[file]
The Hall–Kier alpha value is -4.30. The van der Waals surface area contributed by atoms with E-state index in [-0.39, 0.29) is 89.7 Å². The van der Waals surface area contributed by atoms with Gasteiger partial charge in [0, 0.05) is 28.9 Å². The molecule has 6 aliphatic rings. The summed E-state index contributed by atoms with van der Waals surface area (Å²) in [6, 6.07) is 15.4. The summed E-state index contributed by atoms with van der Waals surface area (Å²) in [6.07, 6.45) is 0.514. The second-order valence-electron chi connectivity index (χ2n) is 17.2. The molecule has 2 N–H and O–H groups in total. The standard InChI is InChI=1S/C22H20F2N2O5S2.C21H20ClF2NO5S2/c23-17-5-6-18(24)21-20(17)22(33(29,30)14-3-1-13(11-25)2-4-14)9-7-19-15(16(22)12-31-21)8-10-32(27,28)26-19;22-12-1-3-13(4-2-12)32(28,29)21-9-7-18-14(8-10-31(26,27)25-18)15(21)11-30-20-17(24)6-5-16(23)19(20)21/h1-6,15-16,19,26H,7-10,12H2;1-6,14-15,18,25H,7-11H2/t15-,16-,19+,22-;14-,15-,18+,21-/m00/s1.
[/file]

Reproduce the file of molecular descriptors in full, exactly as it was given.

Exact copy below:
The Hall–Kier alpha value is -4.30. The van der Waals surface area contributed by atoms with E-state index in [-0.39, 0.29) is 89.7 Å². The van der Waals surface area contributed by atoms with Gasteiger partial charge in [0, 0.05) is 28.9 Å². The molecule has 6 aliphatic rings. The summed E-state index contributed by atoms with van der Waals surface area (Å²) in [6, 6.07) is 15.4. The summed E-state index contributed by atoms with van der Waals surface area (Å²) in [6.07, 6.45) is 0.514. The second-order valence-electron chi connectivity index (χ2n) is 17.2. The molecule has 2 N–H and O–H groups in total. The standard InChI is InChI=1S/C22H20F2N2O5S2.C21H20ClF2NO5S2/c23-17-5-6-18(24)21-20(17)22(33(29,30)14-3-1-13(11-25)2-4-14)9-7-19-15(16(22)12-31-21)8-10-32(27,28)26-19;22-12-1-3-13(4-2-12)32(28,29)21-9-7-18-14(8-10-31(26,27)25-18)15(21)11-30-20-17(24)6-5-16(23)19(20)21/h1-6,15-16,19,26H,7-10,12H2;1-6,14-15,18,25H,7-11H2/t15-,16-,19+,22-;14-,15-,18+,21-/m00/s1.